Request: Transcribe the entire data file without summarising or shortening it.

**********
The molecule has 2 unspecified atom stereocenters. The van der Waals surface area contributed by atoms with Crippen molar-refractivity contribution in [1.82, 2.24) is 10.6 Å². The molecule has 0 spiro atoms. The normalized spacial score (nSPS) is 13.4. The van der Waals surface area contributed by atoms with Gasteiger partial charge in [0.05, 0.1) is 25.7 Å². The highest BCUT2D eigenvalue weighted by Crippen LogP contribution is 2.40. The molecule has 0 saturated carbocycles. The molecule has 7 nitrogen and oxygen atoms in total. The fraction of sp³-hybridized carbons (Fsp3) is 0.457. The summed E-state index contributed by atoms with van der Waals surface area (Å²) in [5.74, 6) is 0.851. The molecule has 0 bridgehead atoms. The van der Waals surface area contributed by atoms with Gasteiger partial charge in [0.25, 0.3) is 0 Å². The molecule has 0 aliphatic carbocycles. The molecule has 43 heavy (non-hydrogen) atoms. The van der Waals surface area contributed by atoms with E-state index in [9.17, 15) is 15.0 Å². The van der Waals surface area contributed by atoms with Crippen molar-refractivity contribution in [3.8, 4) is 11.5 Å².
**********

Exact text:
The molecule has 2 unspecified atom stereocenters. The van der Waals surface area contributed by atoms with Crippen molar-refractivity contribution in [1.82, 2.24) is 10.6 Å². The molecule has 0 spiro atoms. The normalized spacial score (nSPS) is 13.4. The van der Waals surface area contributed by atoms with Gasteiger partial charge in [0.05, 0.1) is 25.7 Å². The highest BCUT2D eigenvalue weighted by Crippen LogP contribution is 2.40. The molecule has 0 saturated carbocycles. The molecule has 7 nitrogen and oxygen atoms in total. The fraction of sp³-hybridized carbons (Fsp3) is 0.457. The summed E-state index contributed by atoms with van der Waals surface area (Å²) in [5.74, 6) is 0.851. The molecule has 0 bridgehead atoms. The van der Waals surface area contributed by atoms with Gasteiger partial charge in [0.25, 0.3) is 0 Å². The molecule has 0 aliphatic carbocycles. The molecule has 43 heavy (non-hydrogen) atoms. The van der Waals surface area contributed by atoms with E-state index in [9.17, 15) is 15.0 Å². The van der Waals surface area contributed by atoms with Crippen molar-refractivity contribution in [3.8, 4) is 11.5 Å².